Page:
Is hashtag activism just being lazy? Well, it’s debatable, as Dewey highlights. As a Christian, I accept that I am called out of my comfort zones to pursue justice with peace and compassion. But, I also recognize that for some tweeting a hashtag with social justice implications (#JusticeforTrayvon for example) may be coming out of a huge comfort zone. But for the rookie or the veteran tweeter, it seems to be easier to tweet a commonly tweeted hashtag to show support for something and call it activism, justice work, or a good deed. Whatever we call it, it becomes comfortable and easy.

The other week I was in Washington, D. C. stepping out of my own comfort zone by advocating for bills or changes in bills that were before the Senate and House. I never imagined that I would end up on Capital Hill doing something like this. But when an issue or an injustice becomes deeply personal to you and people you care for, it moves you beyond the hashtag.

Injustice moves us beyond our comfort zones.

One of the things I was advocating for on Capital Hill was the Adoption Tax Credit Refundability Act of 2013 (S 1056/HR 2144). While the American Taxpayer Relief Act of 2012 became a permanent fixture to the tax code, the refundable portion of the credit which was made permanent for two years (2010 and 2011) is no longer in effect. This new act will restore that refundable portion creating financial flexibility to families who are interesting in building their families through adoption. 

Here’s more information from a press release after the bill was introduced in May 2013:

According to the Department of Health and Human Services, one-third of all adopted children live in families with annual household income at or below 200 percent of the poverty level.  Despite the common misperception that only wealthy families adopt, nearly 46 percent of families adopting from foster care are at or below 200 percent of the federal poverty level.  Many of these families’ tax burdens are so low that they cannot benefit from the adoption tax credit at all unless it is refundable.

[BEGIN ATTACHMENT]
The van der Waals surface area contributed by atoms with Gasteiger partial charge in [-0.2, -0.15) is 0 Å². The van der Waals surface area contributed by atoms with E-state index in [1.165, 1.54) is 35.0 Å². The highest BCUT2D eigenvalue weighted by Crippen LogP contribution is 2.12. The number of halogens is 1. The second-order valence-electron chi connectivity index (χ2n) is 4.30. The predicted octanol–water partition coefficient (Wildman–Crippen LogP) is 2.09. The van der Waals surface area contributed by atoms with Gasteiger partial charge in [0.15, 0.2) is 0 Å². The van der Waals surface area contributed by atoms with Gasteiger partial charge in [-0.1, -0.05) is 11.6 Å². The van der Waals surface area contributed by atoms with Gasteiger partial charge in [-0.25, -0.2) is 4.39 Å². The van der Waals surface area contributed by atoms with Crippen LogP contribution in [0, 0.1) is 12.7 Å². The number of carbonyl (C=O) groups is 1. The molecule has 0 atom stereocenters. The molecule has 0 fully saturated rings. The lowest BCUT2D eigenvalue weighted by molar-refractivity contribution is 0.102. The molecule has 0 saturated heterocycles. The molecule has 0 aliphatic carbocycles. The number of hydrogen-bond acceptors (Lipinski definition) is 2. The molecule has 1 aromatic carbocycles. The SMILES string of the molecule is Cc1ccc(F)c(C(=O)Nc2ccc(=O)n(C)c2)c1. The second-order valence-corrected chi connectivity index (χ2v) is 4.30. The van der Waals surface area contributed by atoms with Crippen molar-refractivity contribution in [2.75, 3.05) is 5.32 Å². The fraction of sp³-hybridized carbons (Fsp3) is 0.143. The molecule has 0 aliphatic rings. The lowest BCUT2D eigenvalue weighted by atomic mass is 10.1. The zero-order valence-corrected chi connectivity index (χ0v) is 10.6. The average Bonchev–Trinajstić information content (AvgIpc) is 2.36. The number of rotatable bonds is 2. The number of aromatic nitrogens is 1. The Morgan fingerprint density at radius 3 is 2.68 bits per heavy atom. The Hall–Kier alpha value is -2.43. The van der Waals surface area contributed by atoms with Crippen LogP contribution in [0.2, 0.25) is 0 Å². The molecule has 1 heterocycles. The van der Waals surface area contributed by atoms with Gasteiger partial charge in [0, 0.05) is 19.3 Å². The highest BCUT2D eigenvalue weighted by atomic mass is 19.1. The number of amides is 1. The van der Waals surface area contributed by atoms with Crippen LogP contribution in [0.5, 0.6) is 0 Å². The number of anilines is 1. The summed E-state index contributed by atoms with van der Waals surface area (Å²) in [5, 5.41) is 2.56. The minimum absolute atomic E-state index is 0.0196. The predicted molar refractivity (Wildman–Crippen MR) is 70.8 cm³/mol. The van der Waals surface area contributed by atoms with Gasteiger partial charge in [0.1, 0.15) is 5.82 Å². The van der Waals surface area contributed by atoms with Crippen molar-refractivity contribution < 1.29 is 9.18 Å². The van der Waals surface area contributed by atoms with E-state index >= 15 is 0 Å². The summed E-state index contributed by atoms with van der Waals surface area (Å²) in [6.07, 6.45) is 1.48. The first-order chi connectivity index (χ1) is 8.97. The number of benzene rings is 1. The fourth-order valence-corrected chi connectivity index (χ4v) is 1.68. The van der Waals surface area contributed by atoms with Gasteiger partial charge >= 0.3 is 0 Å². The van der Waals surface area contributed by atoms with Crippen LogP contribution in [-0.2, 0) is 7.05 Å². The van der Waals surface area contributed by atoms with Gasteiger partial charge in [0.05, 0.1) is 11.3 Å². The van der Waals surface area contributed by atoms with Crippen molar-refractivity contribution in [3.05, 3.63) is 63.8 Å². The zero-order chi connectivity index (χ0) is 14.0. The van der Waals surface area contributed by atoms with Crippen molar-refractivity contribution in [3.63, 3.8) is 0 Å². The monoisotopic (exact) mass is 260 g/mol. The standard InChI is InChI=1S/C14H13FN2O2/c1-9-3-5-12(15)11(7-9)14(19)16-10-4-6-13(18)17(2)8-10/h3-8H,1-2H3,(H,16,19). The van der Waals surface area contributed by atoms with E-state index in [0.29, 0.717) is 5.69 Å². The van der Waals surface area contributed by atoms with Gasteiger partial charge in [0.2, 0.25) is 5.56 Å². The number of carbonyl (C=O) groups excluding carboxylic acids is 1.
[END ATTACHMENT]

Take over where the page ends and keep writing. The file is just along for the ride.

While I could have stayed in Lynchburg in the comfort of my home and hashtagged my heart out, there is something to be said about stepping out of your comfort zone. And going to Capital Hill was way out of my comfort zone. We were meeting with staff of Senators and Representatives from Virginia. We maneuvered through the labyrinth of the basement hallways of the Capital. We ate lunch in the Senate offices cafeteria. We awkwardly waited outside of the offices of politicians.

All of this stuff we did on a casual, normal Wednesday, that I never dreamed I would ever do, made a difference in me. It gave me some experience in how politicians become aware of bills that could indeed make a difference. It challenged the myth that our voices matter (they do, by the way). I grew in understanding about advocacy, but also from hearing the stories of others. And none of it would have happened it had not stepped out of my comfort zone.

Stepping out of our comfort zones is a good thing.

But, it is also something that requires a little bit of responsibility on our part. We do not just simply raise our voices. If we are going to go beyond the hashtag and step out of our comfort zones to raise awareness, we need to be aware ourselves. Merrilyn Akpapuna, the young Nigerian woman I mentioned earlier offers some great advice:

So, do more research about this incident and talk about it on social media using the hashtag #bringbackourgirls. If you are a global citizen [something I continually strive to be] who is altruistic enough to care about not just the citizens of your country but the human race, you will agree that these are Our girls. So let’s start talking and say hey better me!